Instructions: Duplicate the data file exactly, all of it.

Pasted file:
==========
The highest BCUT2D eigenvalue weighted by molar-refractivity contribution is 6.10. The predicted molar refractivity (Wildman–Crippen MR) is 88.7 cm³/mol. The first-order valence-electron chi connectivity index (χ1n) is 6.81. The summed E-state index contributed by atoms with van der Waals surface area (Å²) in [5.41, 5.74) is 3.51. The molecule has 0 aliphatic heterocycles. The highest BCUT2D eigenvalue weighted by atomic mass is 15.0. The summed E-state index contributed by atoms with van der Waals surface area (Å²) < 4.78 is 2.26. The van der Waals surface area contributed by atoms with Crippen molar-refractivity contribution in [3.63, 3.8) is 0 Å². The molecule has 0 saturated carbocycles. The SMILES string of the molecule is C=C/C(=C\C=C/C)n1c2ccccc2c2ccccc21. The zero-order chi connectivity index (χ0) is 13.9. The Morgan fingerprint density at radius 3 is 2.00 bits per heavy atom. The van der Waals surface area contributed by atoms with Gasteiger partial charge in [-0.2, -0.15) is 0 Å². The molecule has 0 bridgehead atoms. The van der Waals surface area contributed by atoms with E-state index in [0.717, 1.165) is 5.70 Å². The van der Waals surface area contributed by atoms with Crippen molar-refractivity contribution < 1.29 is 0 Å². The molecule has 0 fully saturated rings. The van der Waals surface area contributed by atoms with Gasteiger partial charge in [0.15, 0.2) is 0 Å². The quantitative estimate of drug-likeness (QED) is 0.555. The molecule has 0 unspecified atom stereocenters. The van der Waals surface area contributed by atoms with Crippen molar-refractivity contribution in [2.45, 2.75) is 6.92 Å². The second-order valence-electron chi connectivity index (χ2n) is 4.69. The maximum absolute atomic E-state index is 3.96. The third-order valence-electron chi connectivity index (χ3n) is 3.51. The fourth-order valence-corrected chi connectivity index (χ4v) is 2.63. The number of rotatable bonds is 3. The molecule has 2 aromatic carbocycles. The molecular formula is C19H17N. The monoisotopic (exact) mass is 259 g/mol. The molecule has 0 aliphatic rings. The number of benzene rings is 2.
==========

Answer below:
The highest BCUT2D eigenvalue weighted by molar-refractivity contribution is 6.10. The predicted molar refractivity (Wildman–Crippen MR) is 88.7 cm³/mol. The first-order valence-electron chi connectivity index (χ1n) is 6.81. The summed E-state index contributed by atoms with van der Waals surface area (Å²) in [5.41, 5.74) is 3.51. The molecule has 0 aliphatic heterocycles. The highest BCUT2D eigenvalue weighted by atomic mass is 15.0. The summed E-state index contributed by atoms with van der Waals surface area (Å²) < 4.78 is 2.26. The van der Waals surface area contributed by atoms with Crippen molar-refractivity contribution in [3.63, 3.8) is 0 Å². The molecule has 0 saturated carbocycles. The SMILES string of the molecule is C=C/C(=C\C=C/C)n1c2ccccc2c2ccccc21. The zero-order chi connectivity index (χ0) is 13.9. The Morgan fingerprint density at radius 3 is 2.00 bits per heavy atom. The van der Waals surface area contributed by atoms with Gasteiger partial charge in [-0.2, -0.15) is 0 Å². The molecule has 0 bridgehead atoms. The van der Waals surface area contributed by atoms with E-state index in [0.717, 1.165) is 5.70 Å². The van der Waals surface area contributed by atoms with Crippen molar-refractivity contribution < 1.29 is 0 Å². The molecule has 0 fully saturated rings. The van der Waals surface area contributed by atoms with Gasteiger partial charge in [0.15, 0.2) is 0 Å². The quantitative estimate of drug-likeness (QED) is 0.555. The molecule has 0 unspecified atom stereocenters. The van der Waals surface area contributed by atoms with Crippen molar-refractivity contribution in [2.45, 2.75) is 6.92 Å². The second-order valence-electron chi connectivity index (χ2n) is 4.69. The maximum absolute atomic E-state index is 3.96. The third-order valence-electron chi connectivity index (χ3n) is 3.51. The fourth-order valence-corrected chi connectivity index (χ4v) is 2.63. The number of rotatable bonds is 3. The molecule has 2 aromatic carbocycles. The molecular formula is C19H17N. The monoisotopic (exact) mass is 259 g/mol. The molecule has 0 aliphatic rings. The number of benzene rings is 2.